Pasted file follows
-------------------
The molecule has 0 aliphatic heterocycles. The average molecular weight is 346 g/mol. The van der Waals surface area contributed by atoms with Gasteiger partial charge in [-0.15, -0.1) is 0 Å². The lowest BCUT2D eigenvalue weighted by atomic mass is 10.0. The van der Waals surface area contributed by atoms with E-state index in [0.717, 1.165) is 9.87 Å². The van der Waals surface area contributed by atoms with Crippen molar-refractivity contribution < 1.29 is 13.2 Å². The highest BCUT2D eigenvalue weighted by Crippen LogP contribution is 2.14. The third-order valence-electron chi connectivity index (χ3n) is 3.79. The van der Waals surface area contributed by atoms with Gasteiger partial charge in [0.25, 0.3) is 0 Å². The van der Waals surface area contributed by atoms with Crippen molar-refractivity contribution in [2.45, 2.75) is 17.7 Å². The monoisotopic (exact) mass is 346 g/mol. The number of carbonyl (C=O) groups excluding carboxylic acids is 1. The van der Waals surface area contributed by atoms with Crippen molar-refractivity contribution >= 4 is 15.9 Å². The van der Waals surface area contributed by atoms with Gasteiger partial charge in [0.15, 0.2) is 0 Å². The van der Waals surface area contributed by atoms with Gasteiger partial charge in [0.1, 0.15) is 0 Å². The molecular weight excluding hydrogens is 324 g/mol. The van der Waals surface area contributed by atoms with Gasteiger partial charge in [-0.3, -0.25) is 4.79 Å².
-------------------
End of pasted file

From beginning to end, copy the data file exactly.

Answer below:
The molecule has 0 aliphatic heterocycles. The average molecular weight is 346 g/mol. The van der Waals surface area contributed by atoms with Gasteiger partial charge in [-0.15, -0.1) is 0 Å². The lowest BCUT2D eigenvalue weighted by atomic mass is 10.0. The van der Waals surface area contributed by atoms with E-state index in [0.717, 1.165) is 9.87 Å². The van der Waals surface area contributed by atoms with Crippen molar-refractivity contribution < 1.29 is 13.2 Å². The highest BCUT2D eigenvalue weighted by Crippen LogP contribution is 2.14. The third-order valence-electron chi connectivity index (χ3n) is 3.79. The van der Waals surface area contributed by atoms with Gasteiger partial charge in [0.25, 0.3) is 0 Å². The van der Waals surface area contributed by atoms with Crippen molar-refractivity contribution in [2.45, 2.75) is 17.7 Å². The monoisotopic (exact) mass is 346 g/mol. The number of carbonyl (C=O) groups excluding carboxylic acids is 1. The van der Waals surface area contributed by atoms with Crippen molar-refractivity contribution >= 4 is 15.9 Å². The van der Waals surface area contributed by atoms with Gasteiger partial charge in [0.15, 0.2) is 0 Å². The van der Waals surface area contributed by atoms with Gasteiger partial charge in [0.1, 0.15) is 0 Å². The molecular weight excluding hydrogens is 324 g/mol. The van der Waals surface area contributed by atoms with Gasteiger partial charge in [-0.3, -0.25) is 4.79 Å².